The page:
Monday, October 17, 2011

27. Memoirs of a Woman of Pleasure

Memoirs of a Woman of Pleasure (popularly known as Fanny Hill)
John Cleland
1748

Believe me, I had a hard time finding an appropriate picture for this post.  My mother reads this blog, for goodness sake.


Sex, sex, and more sex.  That is what this novel is about.  Fanny Hill has lots of sex, she watches people have lots of sex, and sexual encounters are descibed in detail.  This, of course, makes for an incredibly dull novel.  After the first couple of times Cleland described sex, he really didn't have anywhere else to go, and so it became very repetitive.  Unless you are really immature or horny, this novel really won't interest you.


That being said, I do appreciate the stark constrast between a novel like this and a novel like Clarissa.  Sex is the worst thing that could ever happen to a woman according to Richardson and yet according to Cleland it is just plain fun!  I always appreciate influential novels.  I think, though, that books like Tom Jones (where sex is casually mentioned as an activity people do without having their lives revolving around it) probably did more for the progression of modernism rather than pure porn.

RATING: **---

Interesting Facts:

In 1749, Cleland was arrested for "corrupting the King's subjects".

In a huge Supreme Court case, Memoirs vs. Massachusettes, the ban on the book was lifted.

The history of this book is really interesting so if you want to read more about it click here.

The female Tom Jones?  I don't think so!

Monday, October 10, 2011

26. Tom Jones

Tom Jones
Henry Fielding
1749

This is one of those happy occasions when I get to review one of my favorite books.  Tom Jones is like nothing I have ever read before.  It combines the wit of books like Clarissa with the hilarity of novels like Don Quixote.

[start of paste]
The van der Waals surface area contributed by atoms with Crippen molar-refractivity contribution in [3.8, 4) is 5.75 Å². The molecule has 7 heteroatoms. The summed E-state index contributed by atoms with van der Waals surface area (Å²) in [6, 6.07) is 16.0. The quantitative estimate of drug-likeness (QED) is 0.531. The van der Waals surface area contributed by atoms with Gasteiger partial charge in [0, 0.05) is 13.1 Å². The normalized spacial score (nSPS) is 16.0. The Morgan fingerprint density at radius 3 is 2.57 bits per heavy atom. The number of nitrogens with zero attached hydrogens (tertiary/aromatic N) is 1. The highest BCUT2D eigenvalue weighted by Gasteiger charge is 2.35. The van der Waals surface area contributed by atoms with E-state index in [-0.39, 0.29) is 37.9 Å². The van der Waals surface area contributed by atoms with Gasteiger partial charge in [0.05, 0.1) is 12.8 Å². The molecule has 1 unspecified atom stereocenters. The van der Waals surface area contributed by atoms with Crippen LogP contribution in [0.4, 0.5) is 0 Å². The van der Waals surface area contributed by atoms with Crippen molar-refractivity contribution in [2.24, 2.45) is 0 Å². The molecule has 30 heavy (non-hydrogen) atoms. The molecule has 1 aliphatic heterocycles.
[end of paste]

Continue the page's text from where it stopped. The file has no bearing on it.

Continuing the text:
This book follows the shenanigans of an illegitmate rake, Tom Jones.  He...um...enjoys many ladies, but then falls in love with Sophia Western.  Sophia is a very Pamela-like character. This makes her less interesting then say, Ms. Fitzpatrick, who is a liberated woman who runs away from her husband.  Fielding controls who you hate, love, or laugh at and I completely submitted myself to him.

This novel is extremely well-written.  I had to read out loud certain quotes to random people because the lines were so eloquent.  I am pretty sure no one cared, but it was worth it.  The most enjoyable parts of the novel came from Fielding's introductions to each new book.  He pretty much talked about whatever the hell he wanted to at that moment and I drank in every word.  Fielding challenged virtue (he just can't stop criticizing Richardson!), critics, plays, and other writers.  His very last preface almost made me cry.  He compared the reader and the author to two people that accompany each other in a carriage and though we will probably never see each other again, we enjoyed each other's company and will depart cheerfully.  Truly an amazing experience and you own it to yourself to read it.  I am going to be foisting this book on everyone I know.

RATING: *****

Interesting Facts:

This novel was turned into a movie in 1963.  I don't know if I should rent it, or if I should just avoid the inevitable disapointment.

The topics that were included in this novel (protistution, class discrimination, illegitimacy, etc.) made critics pan the book for its "lowness".  Henry Fielding told the critics at the beginning to mind their own business so it is their own fault.

Trailer for the movie version: